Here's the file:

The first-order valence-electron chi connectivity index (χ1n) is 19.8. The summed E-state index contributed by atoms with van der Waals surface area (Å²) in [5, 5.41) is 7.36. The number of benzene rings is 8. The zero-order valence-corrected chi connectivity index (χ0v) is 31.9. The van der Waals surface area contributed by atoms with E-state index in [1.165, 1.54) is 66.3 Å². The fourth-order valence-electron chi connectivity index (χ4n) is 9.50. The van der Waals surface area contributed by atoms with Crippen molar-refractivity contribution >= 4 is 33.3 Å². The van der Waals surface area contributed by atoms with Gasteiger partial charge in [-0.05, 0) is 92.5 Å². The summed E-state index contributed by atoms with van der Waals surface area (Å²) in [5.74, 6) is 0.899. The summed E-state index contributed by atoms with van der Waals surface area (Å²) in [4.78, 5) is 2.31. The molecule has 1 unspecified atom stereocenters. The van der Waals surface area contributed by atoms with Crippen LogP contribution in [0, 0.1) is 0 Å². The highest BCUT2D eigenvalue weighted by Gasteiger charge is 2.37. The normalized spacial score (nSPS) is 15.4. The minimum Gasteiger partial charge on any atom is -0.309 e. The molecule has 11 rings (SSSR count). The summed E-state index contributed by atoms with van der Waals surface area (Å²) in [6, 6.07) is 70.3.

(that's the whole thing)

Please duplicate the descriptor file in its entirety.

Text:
The first-order valence-electron chi connectivity index (χ1n) is 19.8. The summed E-state index contributed by atoms with van der Waals surface area (Å²) in [5, 5.41) is 7.36. The number of benzene rings is 8. The zero-order valence-corrected chi connectivity index (χ0v) is 31.9. The van der Waals surface area contributed by atoms with E-state index in [1.165, 1.54) is 66.3 Å². The fourth-order valence-electron chi connectivity index (χ4n) is 9.50. The van der Waals surface area contributed by atoms with Crippen molar-refractivity contribution >= 4 is 33.3 Å². The van der Waals surface area contributed by atoms with Gasteiger partial charge in [-0.05, 0) is 92.5 Å². The summed E-state index contributed by atoms with van der Waals surface area (Å²) in [5.74, 6) is 0.899. The summed E-state index contributed by atoms with van der Waals surface area (Å²) in [4.78, 5) is 2.31. The molecule has 1 unspecified atom stereocenters. The van der Waals surface area contributed by atoms with Crippen LogP contribution in [0, 0.1) is 0 Å². The highest BCUT2D eigenvalue weighted by Gasteiger charge is 2.37. The normalized spacial score (nSPS) is 15.4. The minimum Gasteiger partial charge on any atom is -0.309 e. The molecule has 11 rings (SSSR count). The summed E-state index contributed by atoms with van der Waals surface area (Å²) in [6, 6.07) is 70.3.